I lost the trail shortly after getting back on the PCT in the snow, and lost it for several miles. The trail might be lost, but I wasn't, and used my maps and compass to navigate over Glen Pass--a 12,000 foot pass. I was confident at first--I already passed the 13,000-foot Forester Pass without too much trouble! But I took one look at Glen Pass and quaked in my shoes. The pass looked impossibly steep, covered with a slick layer of snow, that--if one were to slip and slide down--would end with my body falling into a partially frozen alpine lake. I suddenly found myself wishing I had a hiking partner. Or at least wasn't out here completely alone.

I approached the pass, prepared to turn back if I felt it got too hairy. The snow was slushy which helped calm my fears. Slushy snow gave my shoes a lot more grip and the confidence that I could arrest a slide pretty easily. The pass looked scary, but as with Forester Pass, it's bark was worse than its bite.

Going down the other side went quickly. The day was getting late, and now I was rushing ahead to find a good place to camp. By Arrowhead lake, I saw a couple of tents set up, and I called out asking who was out there. It had the feeling of thru-hikers, and I was right. It was Shang-hi and Hurricane. I didn't recognize the name Shang-hi, but I did know the hiker. I always called him Yellow Pants for the blinding yellow shorts he usually wore, but he didn't have a trail name at the time I met him. I guess he finally got himself a proper trail name. Hurricane I was also familiar with, though I  hadn't seen him since the Andersons.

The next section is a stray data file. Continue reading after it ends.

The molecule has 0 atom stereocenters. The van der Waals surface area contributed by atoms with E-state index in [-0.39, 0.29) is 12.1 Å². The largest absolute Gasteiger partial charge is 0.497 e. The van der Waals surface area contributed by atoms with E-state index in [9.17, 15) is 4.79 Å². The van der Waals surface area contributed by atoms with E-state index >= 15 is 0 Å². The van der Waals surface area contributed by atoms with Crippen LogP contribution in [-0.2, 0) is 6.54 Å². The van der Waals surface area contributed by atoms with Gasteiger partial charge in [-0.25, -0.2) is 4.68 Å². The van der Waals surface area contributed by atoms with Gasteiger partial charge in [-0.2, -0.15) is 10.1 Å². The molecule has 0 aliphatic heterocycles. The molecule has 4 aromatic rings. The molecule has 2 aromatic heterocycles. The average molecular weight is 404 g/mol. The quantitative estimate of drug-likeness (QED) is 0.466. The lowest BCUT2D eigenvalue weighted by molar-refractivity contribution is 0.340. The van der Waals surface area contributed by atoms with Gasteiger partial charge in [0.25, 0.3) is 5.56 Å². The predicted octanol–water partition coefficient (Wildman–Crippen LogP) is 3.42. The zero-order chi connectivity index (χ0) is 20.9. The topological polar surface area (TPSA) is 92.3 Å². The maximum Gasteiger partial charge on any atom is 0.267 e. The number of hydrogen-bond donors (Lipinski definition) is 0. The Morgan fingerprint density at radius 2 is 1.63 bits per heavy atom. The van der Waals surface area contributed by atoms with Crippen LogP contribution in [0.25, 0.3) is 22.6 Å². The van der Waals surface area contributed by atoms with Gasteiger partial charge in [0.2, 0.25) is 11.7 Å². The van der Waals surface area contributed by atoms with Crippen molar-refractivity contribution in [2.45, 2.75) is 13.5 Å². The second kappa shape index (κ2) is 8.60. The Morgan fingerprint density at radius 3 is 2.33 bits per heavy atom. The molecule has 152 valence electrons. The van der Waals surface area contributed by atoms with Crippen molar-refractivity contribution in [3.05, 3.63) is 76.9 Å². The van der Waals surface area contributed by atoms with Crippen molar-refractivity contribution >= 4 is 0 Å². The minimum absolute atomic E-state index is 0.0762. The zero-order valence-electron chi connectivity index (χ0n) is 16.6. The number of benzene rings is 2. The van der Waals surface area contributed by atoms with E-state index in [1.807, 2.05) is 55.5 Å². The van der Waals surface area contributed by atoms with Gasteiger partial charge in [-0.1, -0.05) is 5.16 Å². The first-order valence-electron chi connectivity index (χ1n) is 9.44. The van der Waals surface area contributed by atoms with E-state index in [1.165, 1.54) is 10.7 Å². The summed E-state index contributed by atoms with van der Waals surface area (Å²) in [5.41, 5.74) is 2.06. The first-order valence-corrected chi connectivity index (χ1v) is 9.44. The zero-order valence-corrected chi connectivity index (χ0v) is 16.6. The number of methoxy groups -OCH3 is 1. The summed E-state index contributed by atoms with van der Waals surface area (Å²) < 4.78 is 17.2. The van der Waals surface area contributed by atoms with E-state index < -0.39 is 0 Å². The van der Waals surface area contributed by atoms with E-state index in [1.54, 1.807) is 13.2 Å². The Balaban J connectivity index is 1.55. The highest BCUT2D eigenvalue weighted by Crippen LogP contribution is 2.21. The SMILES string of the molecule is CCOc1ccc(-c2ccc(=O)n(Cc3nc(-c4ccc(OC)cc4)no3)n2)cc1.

I set up camp near them and called it a day.

During the month of August, I'll be participating with Amanda in the Washington Trail Association's Hike-a-Thon. If you haven't already, please consider sponsoring us. (Especially me!) The folks do great work helping to fix up and maintain trails such as the Pacific Crest Trail and help make thru-hikes such as mine possible. If you enjoy reading this blog, consider giving something back to the trails that make it possible. Thanks!


sarcasmo said...

Yogi a ride? New one! ?? I've really enjoyed reading your adventure in progress. I'm vicariously hiking with you. Thanks for sharing your photos!
AQ Sarcasmo

Goofy girl said...

I could never be a thru hiker. It is fun to read your adventures as it's been too hot in OK to do anything lately. Take care the rest of the hike. We like having you in charge verses our other choice.

Anonymous said...

That's a gorgeous photo ~
I think an excellent candidate for "2011 Project X"


veganf said...

Hahaha! I had totally forgotten about Lemmings! Loved that game! I wonder if there's an iPhone app for it yet...

Sue KuKu said...

I didn't see any hikers being lemmings behind you when you hiked naked!


Laughing Orca Ranch said...

Those alpine lakes are so beautiful. We're they frozen over or could you use them as a source of water?

sarcasmo's comment reminded of a word I've been meaning to ask you about from a previous post: nero day

You've used zero day before, but not nero day. What does nero mean?

Hike On!
~Twinville Trekkers